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Do You Have Bad Dental Habits? By Kenneth Malament on January 11, 2016

Girl having teeth examinedYour smile is important. It is one of the first things people notice when they meet you. Keeping that smile clean and healthy is easy with proper brushing and flossing, paired with regular dental checkups and cleanings. Some of us, however, have developed bad dental habits that may ultimately have adverse effects on our smile. In many cases, patients require restorative dentistry procedures to treat teeth that have been damaged by poor dental habits. The doctors at Boston Prosthodontics Dental Group want you to keep your smile healthy. Here are a few bad dental habits you need to be aware of and avoid. To learn more about bad dental habits, contact our Boston, MA practice today.

Crunching on Ice Cubes

We know it can be very tempting. You finish an ice-cold beverage and want to crunch on those ice cubes left in the glass. The problem is that the hardness and extreme cold of the ice cubes can actually cause the enamel on your teeth to develop microscopic cracks, called crazing. Chewing on an ice cube right after a hot bite of food is even worse, because the extreme temperature change may lead to more cracks, or make existing cracks grow larger. Over time, these cracks can develop into bigger dental problems. Crunching hard candy can also be damaging, as it not only causes cracks to develop, but saturates your teeth in sugar.

Using Your Teeth as Tools

Your teeth are for chewing food, pronouncing words, and expressing emotion. Do not use your teeth to open stubborn packages or loosen bottle caps. They should not tear tags off of new clothes or pull the stem from your watch for winding. And they definitely should not be used for trimming your nails. There are tools available to handle all of these tasks. Using your teeth to perform them may result in the need for expensive dental work to repair chipped, cracked, or broken teeth.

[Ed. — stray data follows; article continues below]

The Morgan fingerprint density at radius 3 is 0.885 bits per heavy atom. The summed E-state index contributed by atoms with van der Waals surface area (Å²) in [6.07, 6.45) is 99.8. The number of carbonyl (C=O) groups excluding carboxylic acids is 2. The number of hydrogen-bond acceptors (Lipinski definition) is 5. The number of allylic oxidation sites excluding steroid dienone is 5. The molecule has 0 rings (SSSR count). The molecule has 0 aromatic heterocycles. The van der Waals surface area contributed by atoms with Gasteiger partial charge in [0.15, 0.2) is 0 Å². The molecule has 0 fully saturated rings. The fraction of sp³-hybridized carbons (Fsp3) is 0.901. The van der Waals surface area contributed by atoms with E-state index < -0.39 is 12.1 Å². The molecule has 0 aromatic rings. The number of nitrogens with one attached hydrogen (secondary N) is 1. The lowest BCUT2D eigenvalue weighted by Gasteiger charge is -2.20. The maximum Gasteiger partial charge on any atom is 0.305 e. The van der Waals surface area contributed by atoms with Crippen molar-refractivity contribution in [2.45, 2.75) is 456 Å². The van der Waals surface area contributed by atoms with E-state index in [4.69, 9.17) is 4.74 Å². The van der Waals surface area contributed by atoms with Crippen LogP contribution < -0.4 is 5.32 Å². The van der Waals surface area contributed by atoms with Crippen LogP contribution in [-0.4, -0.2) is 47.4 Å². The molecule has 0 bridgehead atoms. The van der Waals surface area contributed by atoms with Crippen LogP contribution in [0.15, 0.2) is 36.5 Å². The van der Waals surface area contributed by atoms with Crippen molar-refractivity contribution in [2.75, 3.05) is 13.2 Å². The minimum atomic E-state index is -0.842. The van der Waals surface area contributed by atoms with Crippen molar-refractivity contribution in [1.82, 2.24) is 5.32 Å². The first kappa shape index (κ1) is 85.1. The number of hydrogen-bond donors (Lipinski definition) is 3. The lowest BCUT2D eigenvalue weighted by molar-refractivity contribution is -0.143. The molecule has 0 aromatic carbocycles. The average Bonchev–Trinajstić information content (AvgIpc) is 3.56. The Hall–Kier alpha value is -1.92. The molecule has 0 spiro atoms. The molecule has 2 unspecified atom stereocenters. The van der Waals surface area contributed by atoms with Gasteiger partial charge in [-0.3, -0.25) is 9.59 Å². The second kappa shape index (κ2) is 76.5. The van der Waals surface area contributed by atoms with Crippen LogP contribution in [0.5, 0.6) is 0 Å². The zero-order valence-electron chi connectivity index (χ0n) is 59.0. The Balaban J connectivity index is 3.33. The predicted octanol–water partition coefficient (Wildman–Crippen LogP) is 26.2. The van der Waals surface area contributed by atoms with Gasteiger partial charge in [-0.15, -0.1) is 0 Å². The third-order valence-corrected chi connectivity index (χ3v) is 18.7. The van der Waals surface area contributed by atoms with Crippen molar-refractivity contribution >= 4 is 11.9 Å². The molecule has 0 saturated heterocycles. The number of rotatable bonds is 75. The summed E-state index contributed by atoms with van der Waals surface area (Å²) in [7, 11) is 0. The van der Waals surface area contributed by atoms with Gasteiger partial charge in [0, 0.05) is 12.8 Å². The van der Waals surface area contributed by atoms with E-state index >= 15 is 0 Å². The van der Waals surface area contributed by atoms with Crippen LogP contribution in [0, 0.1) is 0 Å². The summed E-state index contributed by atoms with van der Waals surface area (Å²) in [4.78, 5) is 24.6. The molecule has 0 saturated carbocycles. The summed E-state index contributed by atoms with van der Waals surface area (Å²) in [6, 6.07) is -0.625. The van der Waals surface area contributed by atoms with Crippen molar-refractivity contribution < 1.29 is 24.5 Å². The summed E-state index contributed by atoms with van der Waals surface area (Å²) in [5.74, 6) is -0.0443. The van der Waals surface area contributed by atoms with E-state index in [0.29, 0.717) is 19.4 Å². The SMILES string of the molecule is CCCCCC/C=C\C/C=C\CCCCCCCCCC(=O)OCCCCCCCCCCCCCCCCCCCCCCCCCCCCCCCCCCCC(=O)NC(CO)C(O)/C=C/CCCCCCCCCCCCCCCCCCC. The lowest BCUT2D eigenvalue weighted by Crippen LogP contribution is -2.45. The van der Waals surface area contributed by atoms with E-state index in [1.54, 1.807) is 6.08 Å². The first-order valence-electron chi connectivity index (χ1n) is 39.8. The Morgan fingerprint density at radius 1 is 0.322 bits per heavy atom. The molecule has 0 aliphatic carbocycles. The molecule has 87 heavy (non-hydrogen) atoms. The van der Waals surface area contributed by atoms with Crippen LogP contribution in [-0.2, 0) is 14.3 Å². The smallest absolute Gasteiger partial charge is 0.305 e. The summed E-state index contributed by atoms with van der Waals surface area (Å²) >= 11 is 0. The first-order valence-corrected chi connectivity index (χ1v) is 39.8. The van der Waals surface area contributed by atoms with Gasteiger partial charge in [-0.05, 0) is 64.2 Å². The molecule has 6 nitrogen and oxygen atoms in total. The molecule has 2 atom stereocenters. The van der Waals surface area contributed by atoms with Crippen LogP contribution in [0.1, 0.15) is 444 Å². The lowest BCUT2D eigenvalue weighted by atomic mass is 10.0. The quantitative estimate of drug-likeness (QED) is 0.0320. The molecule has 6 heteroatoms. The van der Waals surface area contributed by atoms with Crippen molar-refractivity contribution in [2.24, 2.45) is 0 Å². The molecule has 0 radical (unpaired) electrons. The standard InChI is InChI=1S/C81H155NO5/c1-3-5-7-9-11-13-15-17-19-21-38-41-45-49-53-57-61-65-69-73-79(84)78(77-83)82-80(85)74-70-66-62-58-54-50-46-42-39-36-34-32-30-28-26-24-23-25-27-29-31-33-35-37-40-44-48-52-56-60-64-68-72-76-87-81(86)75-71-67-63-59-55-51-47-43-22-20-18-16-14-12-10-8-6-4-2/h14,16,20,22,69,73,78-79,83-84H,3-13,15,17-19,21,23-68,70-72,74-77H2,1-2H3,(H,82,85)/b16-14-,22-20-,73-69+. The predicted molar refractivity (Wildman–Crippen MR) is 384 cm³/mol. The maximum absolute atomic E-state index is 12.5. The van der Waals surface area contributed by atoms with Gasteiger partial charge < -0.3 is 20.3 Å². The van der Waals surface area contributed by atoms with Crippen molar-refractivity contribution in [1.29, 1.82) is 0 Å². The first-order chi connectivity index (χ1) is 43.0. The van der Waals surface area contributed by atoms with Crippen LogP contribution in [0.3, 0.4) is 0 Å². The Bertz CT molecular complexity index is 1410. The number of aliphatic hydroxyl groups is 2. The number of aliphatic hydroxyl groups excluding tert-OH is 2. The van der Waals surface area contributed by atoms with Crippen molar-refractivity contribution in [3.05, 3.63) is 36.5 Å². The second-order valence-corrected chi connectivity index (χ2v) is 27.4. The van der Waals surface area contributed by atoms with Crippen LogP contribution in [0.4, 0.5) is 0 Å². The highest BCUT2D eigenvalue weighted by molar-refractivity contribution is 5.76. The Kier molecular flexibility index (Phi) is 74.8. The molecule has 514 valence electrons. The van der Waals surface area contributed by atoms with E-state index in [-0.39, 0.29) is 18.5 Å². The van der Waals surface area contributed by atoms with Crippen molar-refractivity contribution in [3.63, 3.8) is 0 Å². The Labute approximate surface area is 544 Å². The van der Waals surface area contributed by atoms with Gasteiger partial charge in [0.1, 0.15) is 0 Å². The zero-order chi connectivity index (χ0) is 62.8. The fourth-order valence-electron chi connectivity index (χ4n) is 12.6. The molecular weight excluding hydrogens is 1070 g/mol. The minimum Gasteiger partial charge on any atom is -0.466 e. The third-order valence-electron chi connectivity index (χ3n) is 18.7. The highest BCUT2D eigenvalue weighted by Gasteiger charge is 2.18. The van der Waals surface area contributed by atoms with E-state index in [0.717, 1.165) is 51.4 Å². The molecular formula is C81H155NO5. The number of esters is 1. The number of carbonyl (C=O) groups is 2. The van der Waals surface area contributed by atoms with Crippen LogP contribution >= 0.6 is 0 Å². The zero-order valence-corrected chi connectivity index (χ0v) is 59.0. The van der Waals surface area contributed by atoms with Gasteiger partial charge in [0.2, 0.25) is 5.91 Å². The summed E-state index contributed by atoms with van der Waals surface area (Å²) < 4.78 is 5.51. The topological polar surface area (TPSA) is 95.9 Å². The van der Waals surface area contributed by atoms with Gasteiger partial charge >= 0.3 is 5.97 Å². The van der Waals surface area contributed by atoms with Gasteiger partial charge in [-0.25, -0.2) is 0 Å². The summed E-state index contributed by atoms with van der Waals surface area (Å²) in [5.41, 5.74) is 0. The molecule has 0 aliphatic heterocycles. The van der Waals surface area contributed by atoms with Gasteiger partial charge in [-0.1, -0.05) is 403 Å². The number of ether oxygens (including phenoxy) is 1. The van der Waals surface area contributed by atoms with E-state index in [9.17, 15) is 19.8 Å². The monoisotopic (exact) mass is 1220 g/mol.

Grinding Teeth

Also known as bruxism, teeth grinding can significantly damage the molars, and you may not even realize you are doing it. Excessive teeth grinding wears down enamel and can cause fractures, cracks, or even a broken tooth. Grinding wears down enamel, allowing easier access for bacteria that lead to cavities. Bruxism can be caused by stress and anxiety or may be the result of an improper bite. If you know you have a problem with grinding your teeth, talk to one of our doctors about a night guard. We can create a custom-fit night guard that prevents the upper and lower teeth from meeting, so you no longer clench your teeth.

Brushing Improperly

Brushing too hard or too soon after eating can be detrimental to your smile. Using a soft-bristled toothbrush and non-abrasive toothpaste are recommended, and you should use moderate pressure when brushing. Using a brush with hard bristles or exerting too much pressure when brushing will damage teeth. You should also wait at least 30 minutes after eating before brushing your teeth, as the acids in the food you eat will leave the teeth vulnerable to abrasion.

Not Brushing and Flossing

You have been hearing it since you were a small child: brush and floss every day. Brush your teeth at least twice a day, or 30 minutes after each meal. Floss at least once a day to remove food particles and plaque from between teeth and at the gum line. Many people do not floss correctly, so ask for a demonstration at your next appointment, to make sure you are doing it right. Also, remember to change out your toothbrush, or the head of your electric brush, every three months for optimal performance.

Contact Us for an Appointment

If you have any questions or comments about bad dental habits, or would like to schedule your next appointment, contact Boston Prosthodontics Dental Group today.

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Boston Prosthodontics Dental Group

Boston Prosthodontics Dental Group

At the Boston Prosthodontics Dental Group, we pride ourselves on providing the highest possible standard of care for all of our patients. Our team of doctors is affiliated with a variety of prestigious organizations, including:

  • The American Board of Prosthodontics
  • American College of Prosthodontists
  • Academy of Osseointegration

For more information about our services, contact us online or call (617) 523-5451 today.

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Boston Prosthodontics Dental Group

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